Premature Mortality Not Associated With Chronic or Increasing Pain Among Patients With Psoriatic Arthritis

hand with psoriatic arthritis, psoriasis
Hand of a psoriasis patient close-up. Psoriatic arthritis. Joint deformation and inflammation on the skin. Photo with dark vignetting.Soft focus.
Researchers sought to determine if a higher cumulative pain intensity is associated with premature mortality risk in patients with PsA.

Recent glucocorticoid use and comorbidities are associated with increased premature mortality among patients with psoriatic arthritis (PsA). These findings, from a nested case-control study, were published in Rheumatology.

This study analyzed data from the nationwide cohort of patients (N=8019) with PsA included in the Danish Database for Biological Therapies in Rheumatology (DANBIO) register collected between 2006 and 2018 in Denmark. Patients who had died during the study period (n=276) were randomly matched with up to 5 living patients (n=1187) with PsA. Patients were assessed for pain, medications, and comorbidities.

Deceased and living patients were aged median 72.2 (interquartile range [IQR], 62.5-80.9) and 70.7 (IQR, 62.2-78.6) years, 55.1% and 53.9% were women, 49.6% and 13.2% were prescribed glucocorticoids during the previous year, 51.8% and 25.3% had cardiovascular disease, 45.7% and 9.9% had cancer, 25.7% and 10.6% had diabetes mellitus, 24.3% and 9.0% had chronic pulmonary disease, and median pain visual analog scale (VAS) was 46 (IQR, 27-60) and 37 (IQR, 22-55), respectively.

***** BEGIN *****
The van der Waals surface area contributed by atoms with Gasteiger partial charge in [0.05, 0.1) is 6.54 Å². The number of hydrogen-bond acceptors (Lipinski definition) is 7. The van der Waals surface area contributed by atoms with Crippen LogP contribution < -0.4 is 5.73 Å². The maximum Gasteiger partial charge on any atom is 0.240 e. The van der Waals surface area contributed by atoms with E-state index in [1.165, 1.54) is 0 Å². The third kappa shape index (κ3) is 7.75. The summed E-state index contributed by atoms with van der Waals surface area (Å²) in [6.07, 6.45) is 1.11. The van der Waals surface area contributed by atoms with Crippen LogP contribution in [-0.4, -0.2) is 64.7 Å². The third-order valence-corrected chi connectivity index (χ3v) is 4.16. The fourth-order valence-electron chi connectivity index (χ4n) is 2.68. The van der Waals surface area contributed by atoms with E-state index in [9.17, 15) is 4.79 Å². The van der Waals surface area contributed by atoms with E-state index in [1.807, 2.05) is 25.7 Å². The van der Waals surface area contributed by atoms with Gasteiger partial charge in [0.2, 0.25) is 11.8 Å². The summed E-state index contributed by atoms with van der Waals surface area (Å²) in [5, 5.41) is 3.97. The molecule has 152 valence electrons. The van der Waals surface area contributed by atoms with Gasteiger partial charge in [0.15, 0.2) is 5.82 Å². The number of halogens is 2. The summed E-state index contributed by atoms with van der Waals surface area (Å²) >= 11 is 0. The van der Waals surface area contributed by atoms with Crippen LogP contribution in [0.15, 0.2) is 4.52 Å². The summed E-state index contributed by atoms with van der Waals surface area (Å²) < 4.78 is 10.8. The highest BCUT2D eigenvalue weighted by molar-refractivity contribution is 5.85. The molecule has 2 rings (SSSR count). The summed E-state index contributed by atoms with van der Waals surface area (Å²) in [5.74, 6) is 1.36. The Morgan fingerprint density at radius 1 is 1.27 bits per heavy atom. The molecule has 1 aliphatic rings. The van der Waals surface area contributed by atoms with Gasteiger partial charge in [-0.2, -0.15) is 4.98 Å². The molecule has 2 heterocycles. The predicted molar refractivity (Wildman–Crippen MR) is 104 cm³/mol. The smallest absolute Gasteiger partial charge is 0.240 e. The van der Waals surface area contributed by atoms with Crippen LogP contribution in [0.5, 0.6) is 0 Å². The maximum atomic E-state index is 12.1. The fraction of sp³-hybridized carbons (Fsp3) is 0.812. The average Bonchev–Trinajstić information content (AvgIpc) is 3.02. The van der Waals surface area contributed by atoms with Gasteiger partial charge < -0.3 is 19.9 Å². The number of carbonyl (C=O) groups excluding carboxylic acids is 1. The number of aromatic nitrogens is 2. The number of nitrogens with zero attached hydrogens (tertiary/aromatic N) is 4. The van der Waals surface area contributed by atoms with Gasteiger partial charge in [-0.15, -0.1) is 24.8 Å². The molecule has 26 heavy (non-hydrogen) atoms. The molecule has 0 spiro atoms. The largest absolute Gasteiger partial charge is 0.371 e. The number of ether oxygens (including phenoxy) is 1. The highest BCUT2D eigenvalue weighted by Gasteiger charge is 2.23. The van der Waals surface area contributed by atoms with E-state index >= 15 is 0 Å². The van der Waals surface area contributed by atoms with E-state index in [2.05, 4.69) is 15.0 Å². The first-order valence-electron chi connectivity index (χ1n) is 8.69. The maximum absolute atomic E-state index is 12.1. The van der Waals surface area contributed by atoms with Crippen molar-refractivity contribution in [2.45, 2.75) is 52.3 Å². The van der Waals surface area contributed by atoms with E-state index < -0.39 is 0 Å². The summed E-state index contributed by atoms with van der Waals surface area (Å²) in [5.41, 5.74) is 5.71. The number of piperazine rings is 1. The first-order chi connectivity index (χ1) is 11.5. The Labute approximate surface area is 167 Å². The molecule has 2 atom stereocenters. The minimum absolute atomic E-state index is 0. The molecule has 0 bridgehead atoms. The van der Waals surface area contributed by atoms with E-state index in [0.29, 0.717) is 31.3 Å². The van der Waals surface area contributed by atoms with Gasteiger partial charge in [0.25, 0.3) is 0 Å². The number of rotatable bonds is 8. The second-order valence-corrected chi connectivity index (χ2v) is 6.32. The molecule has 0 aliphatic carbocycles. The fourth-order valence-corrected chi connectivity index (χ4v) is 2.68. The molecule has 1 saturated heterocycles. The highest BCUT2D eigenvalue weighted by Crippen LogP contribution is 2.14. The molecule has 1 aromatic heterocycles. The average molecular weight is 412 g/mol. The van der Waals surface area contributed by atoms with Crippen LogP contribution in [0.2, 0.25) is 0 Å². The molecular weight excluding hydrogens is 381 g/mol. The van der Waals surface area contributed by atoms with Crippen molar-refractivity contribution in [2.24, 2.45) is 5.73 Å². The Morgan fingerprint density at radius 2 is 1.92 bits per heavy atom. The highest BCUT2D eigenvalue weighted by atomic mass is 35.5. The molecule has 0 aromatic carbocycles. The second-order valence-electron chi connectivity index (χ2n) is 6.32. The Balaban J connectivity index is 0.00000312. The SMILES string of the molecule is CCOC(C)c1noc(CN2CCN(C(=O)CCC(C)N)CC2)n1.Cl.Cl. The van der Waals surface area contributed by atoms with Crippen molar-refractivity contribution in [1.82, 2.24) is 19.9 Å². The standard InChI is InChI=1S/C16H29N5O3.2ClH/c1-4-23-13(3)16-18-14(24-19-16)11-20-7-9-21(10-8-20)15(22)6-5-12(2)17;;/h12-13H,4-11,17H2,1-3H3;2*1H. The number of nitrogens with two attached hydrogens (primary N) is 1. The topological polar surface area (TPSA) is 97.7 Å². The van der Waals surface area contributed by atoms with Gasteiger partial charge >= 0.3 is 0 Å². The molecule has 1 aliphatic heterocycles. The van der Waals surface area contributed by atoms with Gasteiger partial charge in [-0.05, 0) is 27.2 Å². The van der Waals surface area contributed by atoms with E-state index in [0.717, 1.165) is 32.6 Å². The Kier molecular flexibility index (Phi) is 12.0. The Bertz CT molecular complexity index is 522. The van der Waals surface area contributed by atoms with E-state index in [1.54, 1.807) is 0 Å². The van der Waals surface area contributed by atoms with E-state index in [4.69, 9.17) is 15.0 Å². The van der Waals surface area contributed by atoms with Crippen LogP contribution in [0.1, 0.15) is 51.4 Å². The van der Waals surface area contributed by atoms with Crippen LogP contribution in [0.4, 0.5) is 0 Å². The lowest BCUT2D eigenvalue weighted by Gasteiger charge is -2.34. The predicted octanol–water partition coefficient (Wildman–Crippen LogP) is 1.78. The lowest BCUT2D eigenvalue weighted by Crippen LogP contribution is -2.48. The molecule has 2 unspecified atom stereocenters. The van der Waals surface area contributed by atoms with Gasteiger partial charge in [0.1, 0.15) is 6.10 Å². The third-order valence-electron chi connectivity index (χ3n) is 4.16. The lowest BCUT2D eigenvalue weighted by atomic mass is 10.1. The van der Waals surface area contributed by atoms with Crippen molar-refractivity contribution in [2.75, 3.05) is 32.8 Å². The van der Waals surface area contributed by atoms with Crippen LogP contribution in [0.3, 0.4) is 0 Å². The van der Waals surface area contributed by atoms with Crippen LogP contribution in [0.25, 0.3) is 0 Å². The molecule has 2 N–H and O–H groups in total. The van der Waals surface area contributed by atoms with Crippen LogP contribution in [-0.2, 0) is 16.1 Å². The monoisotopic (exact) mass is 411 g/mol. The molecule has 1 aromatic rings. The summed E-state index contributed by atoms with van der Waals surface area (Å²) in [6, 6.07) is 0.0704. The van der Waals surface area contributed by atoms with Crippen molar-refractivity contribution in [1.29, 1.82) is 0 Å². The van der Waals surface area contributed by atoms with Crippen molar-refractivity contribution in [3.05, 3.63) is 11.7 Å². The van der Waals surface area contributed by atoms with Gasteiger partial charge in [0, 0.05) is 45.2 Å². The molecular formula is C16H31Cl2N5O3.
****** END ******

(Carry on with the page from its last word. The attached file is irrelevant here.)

Increasing pain VAS scores did not associate with increased mortality (adjusted odds ratio [aOR], 0.99; 95% CI, 0.95-1.04), nor did increasing pain over the previous 5 years (aOR, 0.99, 95% CI, 0.93-1.04).

Increased mortality was associated with cancer (OR, 7.17; 95% CI, 4.70-10.94), glucocorticoid use during the previous year (OR, 5.60; 95% CI, 3.71-8.45), cardiovascular disease (OR, 3.04; 95% CI, 2.06-4.49), lowest (OR, 2.90; 95% CI, 1.61-5.22), lower (OR, 2.90; 95% CI, 1.62-5.19), and median (OR, 2.73; 95% CI, 1.51-4.93) age-adjusted income quantiles, diabetes mellitus (OR, 1.86; 95% CI, 1.19-2.90), and chronic obstructive pulmonary disease (OR, 1.72; 95% CI, 1.06-2.80).

These findings were potentially limited by the amount of missing data, such as smoking status, BMI, or diagnoses of fibromyalgia.

The study authors concluded pain intensity among patients with PsA did not increase risk for excess mortality. Coexisting conditions, glucocorticoid use, and socioeconomic status were significant predictors for mortality.


Vela J, Cordtz R L, Kristensen S, et al. Is pain associated with premature mortality in patients with psoriatic arthritis? A nested case-control study using the DANBIO Register. Rheumatology. 2021;keab192. doi:10.1093/rheumatology/keab192.